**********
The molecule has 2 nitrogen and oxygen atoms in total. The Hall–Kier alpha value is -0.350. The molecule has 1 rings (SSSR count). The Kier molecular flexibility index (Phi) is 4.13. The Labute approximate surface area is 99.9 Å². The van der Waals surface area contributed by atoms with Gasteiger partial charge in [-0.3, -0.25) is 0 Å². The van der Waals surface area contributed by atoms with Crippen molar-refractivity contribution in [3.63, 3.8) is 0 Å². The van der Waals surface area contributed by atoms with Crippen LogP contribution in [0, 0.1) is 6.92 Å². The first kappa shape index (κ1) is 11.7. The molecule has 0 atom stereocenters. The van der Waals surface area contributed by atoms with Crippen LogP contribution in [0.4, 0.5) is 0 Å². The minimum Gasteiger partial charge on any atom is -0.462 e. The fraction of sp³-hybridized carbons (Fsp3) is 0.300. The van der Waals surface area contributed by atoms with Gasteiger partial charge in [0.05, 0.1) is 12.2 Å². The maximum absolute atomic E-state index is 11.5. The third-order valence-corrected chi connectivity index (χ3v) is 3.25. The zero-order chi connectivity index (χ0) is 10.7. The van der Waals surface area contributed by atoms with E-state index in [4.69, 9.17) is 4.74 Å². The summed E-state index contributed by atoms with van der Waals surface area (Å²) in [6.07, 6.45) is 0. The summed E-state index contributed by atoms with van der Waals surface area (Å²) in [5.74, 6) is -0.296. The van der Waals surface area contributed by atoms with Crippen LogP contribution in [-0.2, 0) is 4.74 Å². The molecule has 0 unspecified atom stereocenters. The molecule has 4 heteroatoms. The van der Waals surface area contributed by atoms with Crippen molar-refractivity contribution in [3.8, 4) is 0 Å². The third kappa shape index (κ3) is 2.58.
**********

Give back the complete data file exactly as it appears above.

The molecule has 2 nitrogen and oxygen atoms in total. The Hall–Kier alpha value is -0.350. The molecule has 1 rings (SSSR count). The Kier molecular flexibility index (Phi) is 4.13. The Labute approximate surface area is 99.9 Å². The van der Waals surface area contributed by atoms with Gasteiger partial charge in [-0.3, -0.25) is 0 Å². The van der Waals surface area contributed by atoms with Crippen molar-refractivity contribution in [3.63, 3.8) is 0 Å². The van der Waals surface area contributed by atoms with Crippen LogP contribution in [0, 0.1) is 6.92 Å². The first kappa shape index (κ1) is 11.7. The molecule has 0 atom stereocenters. The van der Waals surface area contributed by atoms with Crippen LogP contribution in [0.4, 0.5) is 0 Å². The minimum Gasteiger partial charge on any atom is -0.462 e. The fraction of sp³-hybridized carbons (Fsp3) is 0.300. The van der Waals surface area contributed by atoms with Gasteiger partial charge in [0.05, 0.1) is 12.2 Å². The maximum absolute atomic E-state index is 11.5. The third-order valence-corrected chi connectivity index (χ3v) is 3.25. The zero-order chi connectivity index (χ0) is 10.7. The van der Waals surface area contributed by atoms with E-state index in [4.69, 9.17) is 4.74 Å². The summed E-state index contributed by atoms with van der Waals surface area (Å²) in [6.07, 6.45) is 0. The summed E-state index contributed by atoms with van der Waals surface area (Å²) in [5.74, 6) is -0.296. The van der Waals surface area contributed by atoms with Crippen LogP contribution in [-0.2, 0) is 4.74 Å². The molecule has 0 unspecified atom stereocenters. The molecule has 4 heteroatoms. The van der Waals surface area contributed by atoms with Crippen molar-refractivity contribution in [3.8, 4) is 0 Å². The third kappa shape index (κ3) is 2.58.